A headline-grabbing development that began in the second half of 2019—big cannabis companies cutting employees—is almost certain to continue well into 2020, as the U.S. and Canadian marijuana markets continue to encounter financial headwinds. (For tips about how to avoid layoffs, see “Dodging Downsizing” on page 80.)
“You’re going to see more and more of these, but it’s not that there’s a huge problem in the industry. It’s just the market and some of these companies evolving as fast as the market changes,” predicted Nic Easley, the CEO of Denver-based 3C Consulting. “Every day, the industry is hiring more and more people.”
The layoffs disclosed by high-profile companies haven’t been isolated to a single sector or state, although many of the businesses are based in California, including Eaze, Weedmaps, Pax Labs and MedMen. But one thread most have had in common is that the companies either over-projected their own financial performances or were casualties of a more widespread retreat by investors.
The practical upshot: While the companies that laid off employees have not gone under, they have had to shift their business models after attempting to expand too rapidly.
“This was inevitable,” California attorney Joe Rogoway said. “How cannabis companies were valued and how they obtained capital and how they deployed that capital over the past three years was something that was never tenable.”
Rogoway and other industry experts pointed to layoffs at companies such as Hexo in Canada, Golden Leaf Holdings in Oregon, Grupo Flor and CannaCraft in California and others that had grand plans fail to materialize.
That’s a sign that layoffs are on the horizon as companies will be forced to streamline operations and focus on core operations and immediate profitability.
“That’s what we’re seeing now. It was never a question of whether it was going to happen. It was a question of when,” Rogoway said.
“The challenge for the whole California industry is going to be how they pivot,” Grupo Flor CEO Gavin Kogan said. “There’s really only three ways to engage in growth: You can sell equity, you can raise debt or you can grow organically.”
Kogan said Grupo Flor’s business model was forced to change when an investment deal fell through last summer, forcing the company to shrink its staff by 30.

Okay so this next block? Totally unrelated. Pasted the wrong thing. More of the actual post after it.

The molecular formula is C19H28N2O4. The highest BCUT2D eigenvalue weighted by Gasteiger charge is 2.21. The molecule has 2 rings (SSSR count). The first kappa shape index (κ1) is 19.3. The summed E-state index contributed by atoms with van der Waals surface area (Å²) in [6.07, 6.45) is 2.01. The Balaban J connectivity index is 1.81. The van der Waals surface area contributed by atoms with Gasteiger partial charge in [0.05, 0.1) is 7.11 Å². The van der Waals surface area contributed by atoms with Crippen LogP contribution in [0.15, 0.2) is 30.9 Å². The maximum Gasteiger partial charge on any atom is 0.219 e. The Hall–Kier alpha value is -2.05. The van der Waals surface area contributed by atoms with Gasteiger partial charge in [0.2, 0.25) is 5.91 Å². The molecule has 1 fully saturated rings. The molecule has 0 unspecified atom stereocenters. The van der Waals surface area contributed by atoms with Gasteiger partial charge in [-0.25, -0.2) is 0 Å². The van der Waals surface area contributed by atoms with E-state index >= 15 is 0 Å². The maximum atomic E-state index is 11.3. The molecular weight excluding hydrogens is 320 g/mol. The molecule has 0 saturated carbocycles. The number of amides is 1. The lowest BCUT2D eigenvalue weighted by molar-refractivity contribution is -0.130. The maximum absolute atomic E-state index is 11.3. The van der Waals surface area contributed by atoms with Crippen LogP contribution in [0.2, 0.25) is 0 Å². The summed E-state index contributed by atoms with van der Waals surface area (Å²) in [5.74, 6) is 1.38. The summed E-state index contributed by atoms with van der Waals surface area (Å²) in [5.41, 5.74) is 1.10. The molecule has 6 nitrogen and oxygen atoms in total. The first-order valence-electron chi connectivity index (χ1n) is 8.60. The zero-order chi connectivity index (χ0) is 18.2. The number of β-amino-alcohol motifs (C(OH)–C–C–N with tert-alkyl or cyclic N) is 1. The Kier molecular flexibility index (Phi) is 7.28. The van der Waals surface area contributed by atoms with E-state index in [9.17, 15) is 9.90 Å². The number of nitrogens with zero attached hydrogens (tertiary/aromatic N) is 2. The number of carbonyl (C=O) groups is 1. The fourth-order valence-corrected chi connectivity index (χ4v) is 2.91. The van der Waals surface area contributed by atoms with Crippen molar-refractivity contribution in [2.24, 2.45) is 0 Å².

“We got rid of everything but our three core, most successful enterprises. The other things are on hold,” Kogan said, referring to Grupo Flor’s focus on marijuana retail, co-packing and commercial leasing operations. “You really have to look at: What are you best at?”
Companies Still Hiring
Not every cannabis company is facing tough times, however. Plenty are either hiring or are at least stable, Easley noted.
The key is slow but sustainable growth while keeping a close eye on the balance sheet, he and others said.
“People’s expectations are being dialed back now,” said Avis Bulbulyan, CEO of California-based Siva Enterprises. “People are starting to understand it’s not a get-rich-quick situation. People are starting to understand that a $500,000 extraction machine isn’t going to all of a sudden generate $50 million in gross revenue.”
But that doesn’t mean the cannabis market or demand for marijuana have taken a dip, Bulbulyan said. Quite the opposite.
“It’s not as much of a market downturn, because the market keeps increasing and growing,” Bulbulyan said. “I think a lot of companies are coming to the realization that the market is not where they’re trying to be. They’re two or three years out. You can’t just be there and sit around twiddling your thumbs waiting for the market to catch up.”
That means a lot of businesses must be more careful about figuring out what market demand actually is in a given state or country and scale their production to meet that instead of exceeding it.
“As big of a market as it is, you only have a limited market penetration opportunity. Yes, your (extraction) machine can push out 100,000 units a day, but the market demand is only 5,000,” Bulbulyan said, using a hypothetical example. “When (operators) run their projections based on equipment capacity … they end up with not the right decision based on where the market’s at.”